In the film Divines (Uda Benyamina, 2016), the characters Dounia (Oulaya Amamra) and Maimouna (Déborah Lukumuena) dream of becoming wealthy enough to leave their impoverished and oppressive lives behind. In order to do so, the two girls become involved with a glamorous drug dealer named Rebecca (Jisca Kalvanda), who regales them with tales of her adventures and riches in far away places. As the audience watches the movie, however, a level of ambiguity arises regarding the lives that the two girls dream for themselves and the reality of their actual lives. Various techniques to show sound, location, and time encourages the audience to wonder about how much of the riches and fame that the girls aspire to have is actually realistic and attainable, and how much is only the fabrications of their minds. Benyamina uses many editing and sound techniques are used in Divines to influence how the audience interprets the reality of what the girls are glorifying in their minds and the reality of their situation.
One way that Benaymina invites the audience to question the attainability and reality of Dounia and Maimouna's aspirations comes early in the film when Rebecca returns from her trip to Thailand. The audience sees Rebecca swimming beneath clear blue waves, parasailing amidst a beautiful sunset, enjoying a luxurious bath with an island paradise visible through the window behind her. Each of these shots is overlayed by the musical prayers that the audience has heard in scenes set in the mosque that Maimouna attends with her family. The combination of the serene, colorful scenery and the holy music acts as a sharp contrast for the next shot, which shows that the shots of Rebecca in Thailand are not real-time events, but rather videos shown on a tablet to a group of men shouting and cheering as they watch strippers from Rebecca's trip.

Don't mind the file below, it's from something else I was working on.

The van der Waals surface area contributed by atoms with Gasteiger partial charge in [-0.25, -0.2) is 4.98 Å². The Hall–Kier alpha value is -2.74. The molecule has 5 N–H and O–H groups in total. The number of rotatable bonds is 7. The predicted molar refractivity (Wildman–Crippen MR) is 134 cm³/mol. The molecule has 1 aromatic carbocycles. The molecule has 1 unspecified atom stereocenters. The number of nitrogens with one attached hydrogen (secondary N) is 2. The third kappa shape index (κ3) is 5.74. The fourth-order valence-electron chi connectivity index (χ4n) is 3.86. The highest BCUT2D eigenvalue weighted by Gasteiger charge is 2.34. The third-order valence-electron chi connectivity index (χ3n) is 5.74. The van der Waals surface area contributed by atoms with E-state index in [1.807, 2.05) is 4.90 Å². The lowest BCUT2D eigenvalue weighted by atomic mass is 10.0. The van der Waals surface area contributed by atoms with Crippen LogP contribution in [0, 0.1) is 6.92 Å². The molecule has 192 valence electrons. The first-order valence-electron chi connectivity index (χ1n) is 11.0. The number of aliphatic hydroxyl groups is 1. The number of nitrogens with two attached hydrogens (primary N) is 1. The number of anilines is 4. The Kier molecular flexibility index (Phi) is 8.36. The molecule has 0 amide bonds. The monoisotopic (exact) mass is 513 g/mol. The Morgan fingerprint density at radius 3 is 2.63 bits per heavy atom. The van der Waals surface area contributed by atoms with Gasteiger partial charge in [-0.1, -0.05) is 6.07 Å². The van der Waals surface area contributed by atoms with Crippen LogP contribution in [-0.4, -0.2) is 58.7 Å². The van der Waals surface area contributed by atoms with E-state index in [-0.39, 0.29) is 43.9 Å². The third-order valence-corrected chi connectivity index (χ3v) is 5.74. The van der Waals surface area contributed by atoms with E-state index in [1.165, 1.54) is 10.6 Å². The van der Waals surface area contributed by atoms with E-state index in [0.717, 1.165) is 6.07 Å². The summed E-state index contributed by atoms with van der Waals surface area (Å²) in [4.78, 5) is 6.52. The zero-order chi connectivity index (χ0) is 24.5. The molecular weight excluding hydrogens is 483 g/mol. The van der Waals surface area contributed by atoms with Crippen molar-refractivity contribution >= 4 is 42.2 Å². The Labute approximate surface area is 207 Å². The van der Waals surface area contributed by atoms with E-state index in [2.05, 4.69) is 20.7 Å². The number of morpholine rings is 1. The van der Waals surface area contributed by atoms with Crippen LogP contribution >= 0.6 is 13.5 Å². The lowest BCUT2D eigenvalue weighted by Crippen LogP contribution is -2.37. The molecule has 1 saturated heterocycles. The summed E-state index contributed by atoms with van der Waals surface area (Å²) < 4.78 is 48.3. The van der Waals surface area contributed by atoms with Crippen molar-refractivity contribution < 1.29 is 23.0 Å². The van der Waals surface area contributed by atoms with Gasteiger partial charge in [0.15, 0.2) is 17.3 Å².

The editing conventions used with shots of Rebecca in Thailand make the shot appear to be occurring in real time rather than on a tablet. The audience is jolted from their immersion in the scenes depicting Rebecca in Thailand because the viewers suddenly realize that those events are not happening in real life, but only on a tablet. The scene encourages the audience to recognize the reality of the distance between what Dounia and Maimouna dream of attaining and where they stand now. The editing between the shots helps to emphasize the tenuous line between reality and the girls' imagination; even in this scene that is focused on Rebecca's achievements, Dounia and Maimouna can only experience those things through artificial means such as the tablet. Dounia listens to Rebecca's plans for her life in Thailand and watches the videos of her holiday there, and is swept up by thoughts of attaining the same wealth and fortunes for herself and Maimouna. The audience, however, has been jarred by the stark contrasts created by the differences between what Rebecca showed in the video and the environment of the next shot of the men howling and cheering, crowded around a tablet in the ruins of the banlieues.